But most people don't understand that debt backed money in a post industrial economy that relies on ever increasing asset valuations needs a certain level of debt growth to sustain itself. That's the crazy world we live in. And this type of economy has also influenced our trading relationships with other countries - we consume what they produce, and we give them an IOU in return. Thus, if the US were to stay within the debt ceiling, it would trigger an immediate deflationary depression, taking down the rest of the global economy with it. That's the ugly truth. There would be less money in the system to service all existing debts, public and private, and the system would collapse on itself in a deflationary death spiral. So as a politician, I would unfortunately vote for more debt. To do otherwise would be a career ender. Why? Because most people don't understand our monetary system and would think I caused the deflationary collapse on my watch.
So we're stuck in a Ponzi Trap. Get out of the Ponzi, it collapses today. Keep it going, and there is a .0001% chance of getting out of it. Well maybe I'm being optimistic. All Ponzis collapse, no?
Which brings me to David Stockman's recent interview, which I posted the link to earlier this week. Here's something he said that puts the situation in perspective, emphasis mine:
"If we see what's going on carefully, we've reached the final unmasking of the Keynesian illusion, that Keynesianism is really nothing but borrowing, stealing from the future to induce consumption today," he said. "There are no multipliers. Every one of these programs we've had from 'cash for clunkers' to housing purchase credits have disappeared as soon as they expired and simple shifted activities in time by a few months."
Stockman explained that before 1980, it took about $1.50 of new borrowing -- public or private -- to generate $1 of GDP growth. By the mid-1990s, it was $2.50 or $3 of borrowing for a $1 of GDP growth. By 2007, before the big collapse and meltdown finally came, $7 of public and private debt was added to the national balance sheet in order to get $1 of GDP growth.
"When you get to the point of $7 of borrowing to get $1 of income, you're obviously on an unsustainable path and pretty close to hitting the wall, which more or less we have," he said.
"So the addicts in Washington are now unfortunately terrified to stop all this borrowing whether it's for guns or butter for fear of the economy will collapse.... That's why we're just at the beginning of solving this massive financial collapse we had in 2008 and not in the process of healthy recovery as some of the pals in the White House or on Capitol Hill or on Wall Street would have you believe."So there you have it. Another public admission, this time from a former high level White House official, that those in Washington believe the system needs to grow or else face collapse. I think that threat is very real.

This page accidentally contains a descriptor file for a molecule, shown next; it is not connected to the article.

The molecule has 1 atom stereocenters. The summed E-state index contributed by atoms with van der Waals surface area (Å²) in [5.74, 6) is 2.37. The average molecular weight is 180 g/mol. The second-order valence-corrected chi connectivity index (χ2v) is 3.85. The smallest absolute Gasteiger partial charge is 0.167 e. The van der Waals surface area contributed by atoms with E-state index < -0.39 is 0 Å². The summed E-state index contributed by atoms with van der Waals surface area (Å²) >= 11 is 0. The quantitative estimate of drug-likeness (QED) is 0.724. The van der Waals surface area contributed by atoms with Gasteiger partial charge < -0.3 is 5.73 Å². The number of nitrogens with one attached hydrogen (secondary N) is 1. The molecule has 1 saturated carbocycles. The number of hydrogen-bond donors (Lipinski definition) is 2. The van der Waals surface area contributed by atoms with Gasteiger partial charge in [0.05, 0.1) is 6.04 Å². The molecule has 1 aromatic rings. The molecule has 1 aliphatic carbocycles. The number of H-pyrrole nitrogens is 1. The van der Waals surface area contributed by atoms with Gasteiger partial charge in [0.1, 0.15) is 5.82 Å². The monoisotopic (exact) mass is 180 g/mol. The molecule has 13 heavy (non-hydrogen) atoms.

So what do you do? I visit many financial sites which have their own "solutions", and I am still not convinced. Some bloggers believe in a combination of solutions. Many harp on what I call the "Morality" issue I recently wrote about. They say that if we prosecute the villains, if we re-regulate the system, all will be solved. Sorry, I don't buy it. And it's not that I am anti morals, or that we shouldn't prosecute fraud - I'm just admitting that mathematically, the system needs immorality and loopholes to function. Ponzi systems, by their nature, are reliant on con men and naive suckers as well as impossible mathematics to function. Unfortunately, Ponzi systems, as Nicole Foss has put it, are "self limiting;" they self destruct.
Other bloggers say we must stop spending. Well, we have just addressed that. Stopping spending now kills the mathematical growth the Ponzi system relies on to exist.
I'm not going to give you a "solution" if by "solution" you expect a return of the status quo - that is, the year 2005 and beyond. Why? It doesn't exist. We are faced with a debt bomb of historic proportions that can not be diffused.
So what can you do? You take care of yourself and your own. You try to get the hell out of the way as best you can, given your own unique circumstances. You adjust your own lifestyle - whatever that means for your situation. You prepare for the worst, yet try to live business as usual. It's a difficult balancing act. That's the best "solution" I can come up with.
I'm not going to say all will be fine if we just "do this." It won't. We are facing a massive correction and global rebalancing that could even involve war. Look, I'm just an anonymous blogger. I'm not some public figure analyst or bank CEO or employee - I don't have to worry if CNBC doesn't invite me back, or if I lose clients, or if what I say affects my career or the stock price of a company. I have none of those worries. I have the freedom to speak my mind in my own little corner of the internet.
Best of luck,